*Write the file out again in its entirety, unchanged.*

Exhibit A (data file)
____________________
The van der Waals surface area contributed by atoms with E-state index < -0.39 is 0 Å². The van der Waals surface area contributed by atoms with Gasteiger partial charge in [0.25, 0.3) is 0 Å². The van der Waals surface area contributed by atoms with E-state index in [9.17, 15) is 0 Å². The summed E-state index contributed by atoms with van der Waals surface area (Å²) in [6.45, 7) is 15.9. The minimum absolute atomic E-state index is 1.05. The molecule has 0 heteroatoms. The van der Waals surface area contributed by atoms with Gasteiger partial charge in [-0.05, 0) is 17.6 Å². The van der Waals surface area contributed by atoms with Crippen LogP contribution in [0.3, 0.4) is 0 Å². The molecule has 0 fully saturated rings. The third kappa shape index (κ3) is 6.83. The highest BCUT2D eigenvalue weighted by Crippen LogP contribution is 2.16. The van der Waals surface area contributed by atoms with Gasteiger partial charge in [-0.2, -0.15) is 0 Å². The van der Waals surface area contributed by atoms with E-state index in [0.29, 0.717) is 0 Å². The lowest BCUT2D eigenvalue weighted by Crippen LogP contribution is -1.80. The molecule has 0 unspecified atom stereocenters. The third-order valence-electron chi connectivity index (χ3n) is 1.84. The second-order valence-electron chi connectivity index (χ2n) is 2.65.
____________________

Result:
The van der Waals surface area contributed by atoms with E-state index < -0.39 is 0 Å². The van der Waals surface area contributed by atoms with Gasteiger partial charge in [0.25, 0.3) is 0 Å². The van der Waals surface area contributed by atoms with E-state index in [9.17, 15) is 0 Å². The summed E-state index contributed by atoms with van der Waals surface area (Å²) in [6.45, 7) is 15.9. The minimum absolute atomic E-state index is 1.05. The molecule has 0 heteroatoms. The van der Waals surface area contributed by atoms with Gasteiger partial charge in [-0.05, 0) is 17.6 Å². The van der Waals surface area contributed by atoms with Crippen LogP contribution in [0.3, 0.4) is 0 Å². The molecule has 0 fully saturated rings. The third kappa shape index (κ3) is 6.83. The highest BCUT2D eigenvalue weighted by Crippen LogP contribution is 2.16. The van der Waals surface area contributed by atoms with Gasteiger partial charge in [-0.2, -0.15) is 0 Å². The van der Waals surface area contributed by atoms with E-state index in [0.29, 0.717) is 0 Å². The lowest BCUT2D eigenvalue weighted by Crippen LogP contribution is -1.80. The molecule has 0 unspecified atom stereocenters. The third-order valence-electron chi connectivity index (χ3n) is 1.84. The second-order valence-electron chi connectivity index (χ2n) is 2.65.